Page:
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VD Castracane1 *, MC Henson2 *, TL Gimpel1 , BA Tawwater1
Dept of OB/GYN, Texas Tech Univ Health Sciences Center, Amarillo, Texas 1
Dept of OB/GYN, Tulane Univ School of Medicine, New Orleans, Louisiana 2
We have used different immunoassays which recognize either pituitary (pit) GH alone or pit and placental (plac) GH to estimate serum GH levels in pregnant (PRG) women (Endocr Abst 1997). The baboon is an excellent nonhuman primate model for human reproductive endocrinology and has not been studied for changes in pit and plac GH during PRG. We have utilized a GH RIA which recognizes both pit and plac GH in the human and a specific IRMA chemiluminescent assay which only recognizes pit GH (DPC, Los Angeles, CA). Non-PRG baboon samples were analyzed by both GH methods with a good correlation between methods. Serum GH in PRG baboons showed elevated levels with the RIA but not with the IRMA assay. We have also measured immunofunctional GH (IFGH) (DSL, Webster, TX), a sandwich assay which uses as its second binding protein the GH binding protein that is present in the circulation. This assay recognizes predominantly, if not exclusively, unbound GH. In women, IFGH increases greater toward the end of PRG than does plac GH alone. In normal PRG baboons, serum samples were obtained 60-160 days of gestation. Pit GH remains low throughout PRG (<5 mg/ml) but is slightly higher than in women. Plac GH levels were between 10-20 ng/ml, higher than in women. Whether this is related to immunological recognition because of species specificity or an actual low level of pit production of GH through PRG is not defined in this protocol. IFGH is generally low in early PRG but increases after 100 days of gestation. We have reported a similar late PRG increase in women (Endocr Absts 1998). The baboon is a useful model to study GH dynamics during PRG and assays used in women can be applied to the baboon.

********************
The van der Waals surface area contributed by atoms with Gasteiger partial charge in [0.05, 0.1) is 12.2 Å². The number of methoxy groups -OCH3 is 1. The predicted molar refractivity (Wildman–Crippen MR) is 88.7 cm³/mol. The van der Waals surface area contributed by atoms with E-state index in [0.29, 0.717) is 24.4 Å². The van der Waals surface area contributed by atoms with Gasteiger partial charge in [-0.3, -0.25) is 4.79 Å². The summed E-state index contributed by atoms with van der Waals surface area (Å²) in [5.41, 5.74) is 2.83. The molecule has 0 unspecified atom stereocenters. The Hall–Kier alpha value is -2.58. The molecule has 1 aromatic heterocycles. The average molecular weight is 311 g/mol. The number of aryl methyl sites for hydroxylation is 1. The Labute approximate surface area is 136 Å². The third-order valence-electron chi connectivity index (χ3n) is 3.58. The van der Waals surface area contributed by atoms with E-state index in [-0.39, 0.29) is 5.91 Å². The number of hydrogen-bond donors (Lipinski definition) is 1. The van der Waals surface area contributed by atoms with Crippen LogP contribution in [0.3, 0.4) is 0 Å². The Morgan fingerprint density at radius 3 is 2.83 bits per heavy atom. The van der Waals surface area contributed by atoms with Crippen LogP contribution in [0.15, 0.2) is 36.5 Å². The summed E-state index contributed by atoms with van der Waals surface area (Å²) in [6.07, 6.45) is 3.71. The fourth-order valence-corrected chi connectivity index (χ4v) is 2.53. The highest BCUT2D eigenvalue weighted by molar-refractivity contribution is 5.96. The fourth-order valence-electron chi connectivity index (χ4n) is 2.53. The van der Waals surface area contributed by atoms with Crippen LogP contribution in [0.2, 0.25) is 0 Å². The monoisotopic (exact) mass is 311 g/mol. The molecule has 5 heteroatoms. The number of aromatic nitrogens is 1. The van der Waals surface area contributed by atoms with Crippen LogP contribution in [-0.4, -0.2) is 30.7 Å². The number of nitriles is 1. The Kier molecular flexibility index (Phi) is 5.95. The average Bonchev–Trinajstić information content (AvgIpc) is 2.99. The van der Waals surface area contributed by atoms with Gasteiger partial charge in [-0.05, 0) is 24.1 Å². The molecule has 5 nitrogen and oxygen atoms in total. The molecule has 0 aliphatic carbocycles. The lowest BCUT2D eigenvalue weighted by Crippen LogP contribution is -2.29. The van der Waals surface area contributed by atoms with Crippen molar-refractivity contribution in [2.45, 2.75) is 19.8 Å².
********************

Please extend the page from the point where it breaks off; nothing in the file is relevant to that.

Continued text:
This abstract is being presented on Tuesday, August 3 at 8:00 AM to 10:15 AM at CUB 2nd Floor Ballroom.